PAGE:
The accurate and rapid identification of mosquito blood meals is critical to study the interactions between vectors and vertebrate hosts and, subsequently, to develop vector control strategies. Recently, matrix-assisted laser desorption/ionization time-of-flight mass spectrometry (MALDI-TOF MS) profiling has been shown to be a reliable and effective tool for identifying single blood meals from mosquitoes.
In this study, we developed MALDI-TOF MS profiling protocols to identify Anopheles gambiae Giles, Anopheles coluzzii and Aedes albopictus mosquitoes’ mixed blood meals and the last of successive blood meals. The mosquitoes were either successively artificially fed with distinct host bloods or engorged with mixed bloods from distinct vertebrate hosts, such as humans, sheep and dogs.
Blind test analyses revealed a correct identification of mixed blood meals from mosquitoes using MALDI-TOF MS profiling. The 353 MS spectra from mixed blood meals were identified using log score values >1.8. All MS spectra (n = 244) obtained from mosquitoes' successive blood meals were reproducible and specific to the last blood meal, suggesting that the previous blood meals do not have an impact on the identification of the last one.
MALDI-TOF MS profiling approach appears to be an effective and robust technique to identify the last and mixed blood meals during medical entomological surveys.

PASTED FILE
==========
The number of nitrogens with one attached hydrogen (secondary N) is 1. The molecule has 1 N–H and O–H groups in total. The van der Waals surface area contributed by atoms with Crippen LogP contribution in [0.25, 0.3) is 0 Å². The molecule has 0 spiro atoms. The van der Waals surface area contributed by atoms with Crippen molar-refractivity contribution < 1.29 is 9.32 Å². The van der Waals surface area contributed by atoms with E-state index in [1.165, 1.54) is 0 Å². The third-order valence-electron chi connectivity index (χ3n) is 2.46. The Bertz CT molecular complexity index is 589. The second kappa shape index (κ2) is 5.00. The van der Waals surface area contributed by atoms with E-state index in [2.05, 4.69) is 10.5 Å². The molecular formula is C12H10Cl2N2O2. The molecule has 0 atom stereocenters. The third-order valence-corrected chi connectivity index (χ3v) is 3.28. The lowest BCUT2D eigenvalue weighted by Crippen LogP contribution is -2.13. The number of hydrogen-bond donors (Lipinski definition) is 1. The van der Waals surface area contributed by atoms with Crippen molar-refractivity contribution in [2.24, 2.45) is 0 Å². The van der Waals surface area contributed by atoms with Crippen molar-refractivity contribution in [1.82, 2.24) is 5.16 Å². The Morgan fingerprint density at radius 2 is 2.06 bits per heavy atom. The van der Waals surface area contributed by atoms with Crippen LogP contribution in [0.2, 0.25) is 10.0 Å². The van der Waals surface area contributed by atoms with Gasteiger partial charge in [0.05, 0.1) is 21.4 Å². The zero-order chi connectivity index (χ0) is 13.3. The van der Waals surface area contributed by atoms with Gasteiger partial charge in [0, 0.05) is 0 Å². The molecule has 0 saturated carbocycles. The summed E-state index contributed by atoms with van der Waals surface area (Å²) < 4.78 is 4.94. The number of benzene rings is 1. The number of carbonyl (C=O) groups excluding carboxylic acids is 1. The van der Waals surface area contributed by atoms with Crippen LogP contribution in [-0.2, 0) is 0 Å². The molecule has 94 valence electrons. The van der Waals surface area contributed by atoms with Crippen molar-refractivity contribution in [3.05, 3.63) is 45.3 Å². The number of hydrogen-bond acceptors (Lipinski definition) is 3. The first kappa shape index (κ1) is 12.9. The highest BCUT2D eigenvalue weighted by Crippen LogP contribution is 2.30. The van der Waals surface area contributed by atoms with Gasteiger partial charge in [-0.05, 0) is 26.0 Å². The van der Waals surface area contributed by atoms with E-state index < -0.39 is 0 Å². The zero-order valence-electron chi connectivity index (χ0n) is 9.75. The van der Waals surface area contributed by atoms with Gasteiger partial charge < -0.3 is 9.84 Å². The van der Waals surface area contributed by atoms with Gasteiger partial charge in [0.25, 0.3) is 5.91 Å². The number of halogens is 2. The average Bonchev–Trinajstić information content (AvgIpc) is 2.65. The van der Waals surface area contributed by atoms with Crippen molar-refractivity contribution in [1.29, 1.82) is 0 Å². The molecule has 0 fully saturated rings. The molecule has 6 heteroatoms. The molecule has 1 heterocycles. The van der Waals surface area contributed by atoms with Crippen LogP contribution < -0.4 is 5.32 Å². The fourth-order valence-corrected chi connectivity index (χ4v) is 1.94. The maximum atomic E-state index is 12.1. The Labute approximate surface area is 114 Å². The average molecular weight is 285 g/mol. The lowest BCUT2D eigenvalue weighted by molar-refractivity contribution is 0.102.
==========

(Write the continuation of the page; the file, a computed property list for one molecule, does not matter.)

The aim of this study was to characterize the protein profile of ovarian follicular fluid (FF) of brown brocket deer (Mazama gouazoubira). Five adult females received an ovarian stimulation treatment and the FF was collected by laparoscopy from small/medium (≤3.5 mm) and large (>3.5 mm) follicles. Concentrations of soluble proteins in FF samples were measured and proteins were analyzed by 1-D SDS-PAGE followed by tryptic digestion and tandem mass spectrometry. Data from protein list defined after a Mascot database search were analyzed using the STRAP software tool. For the protein concentration, no significant difference (P > 0.05) was observed between small/medium and large follicles: 49.2 ± 22.8 and 56.7 ± 27.4 μg/μl, respectively. Mass spectrometry analysis identified 13 major proteins, but with no significant difference (P > 0.05) between follicle size class. This study provides insight into elucidating folliculogenesis in brown brocket deer.